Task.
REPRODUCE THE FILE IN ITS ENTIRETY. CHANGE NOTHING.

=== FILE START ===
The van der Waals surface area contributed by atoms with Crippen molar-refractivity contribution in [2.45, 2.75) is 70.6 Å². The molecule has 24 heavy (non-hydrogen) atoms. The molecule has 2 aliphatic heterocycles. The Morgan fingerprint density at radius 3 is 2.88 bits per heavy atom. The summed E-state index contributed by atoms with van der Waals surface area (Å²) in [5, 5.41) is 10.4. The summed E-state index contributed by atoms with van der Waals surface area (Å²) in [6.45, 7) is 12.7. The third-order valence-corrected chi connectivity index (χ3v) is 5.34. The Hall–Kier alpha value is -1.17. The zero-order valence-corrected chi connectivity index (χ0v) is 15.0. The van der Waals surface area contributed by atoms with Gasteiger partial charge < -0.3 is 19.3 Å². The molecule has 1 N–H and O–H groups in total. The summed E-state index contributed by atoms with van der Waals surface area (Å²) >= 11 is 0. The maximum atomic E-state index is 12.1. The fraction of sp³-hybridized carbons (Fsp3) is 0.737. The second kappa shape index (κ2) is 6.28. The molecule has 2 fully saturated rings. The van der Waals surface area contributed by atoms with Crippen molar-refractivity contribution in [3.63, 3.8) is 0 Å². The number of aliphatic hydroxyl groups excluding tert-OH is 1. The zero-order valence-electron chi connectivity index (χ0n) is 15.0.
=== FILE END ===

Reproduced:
The van der Waals surface area contributed by atoms with Crippen molar-refractivity contribution in [2.45, 2.75) is 70.6 Å². The molecule has 24 heavy (non-hydrogen) atoms. The molecule has 2 aliphatic heterocycles. The Morgan fingerprint density at radius 3 is 2.88 bits per heavy atom. The summed E-state index contributed by atoms with van der Waals surface area (Å²) in [5, 5.41) is 10.4. The summed E-state index contributed by atoms with van der Waals surface area (Å²) in [6.45, 7) is 12.7. The third-order valence-corrected chi connectivity index (χ3v) is 5.34. The Hall–Kier alpha value is -1.17. The zero-order valence-corrected chi connectivity index (χ0v) is 15.0. The van der Waals surface area contributed by atoms with Gasteiger partial charge < -0.3 is 19.3 Å². The molecule has 1 N–H and O–H groups in total. The summed E-state index contributed by atoms with van der Waals surface area (Å²) >= 11 is 0. The maximum atomic E-state index is 12.1. The fraction of sp³-hybridized carbons (Fsp3) is 0.737. The second kappa shape index (κ2) is 6.28. The molecule has 2 fully saturated rings. The van der Waals surface area contributed by atoms with Crippen molar-refractivity contribution in [3.63, 3.8) is 0 Å². The number of aliphatic hydroxyl groups excluding tert-OH is 1. The zero-order valence-electron chi connectivity index (χ0n) is 15.0.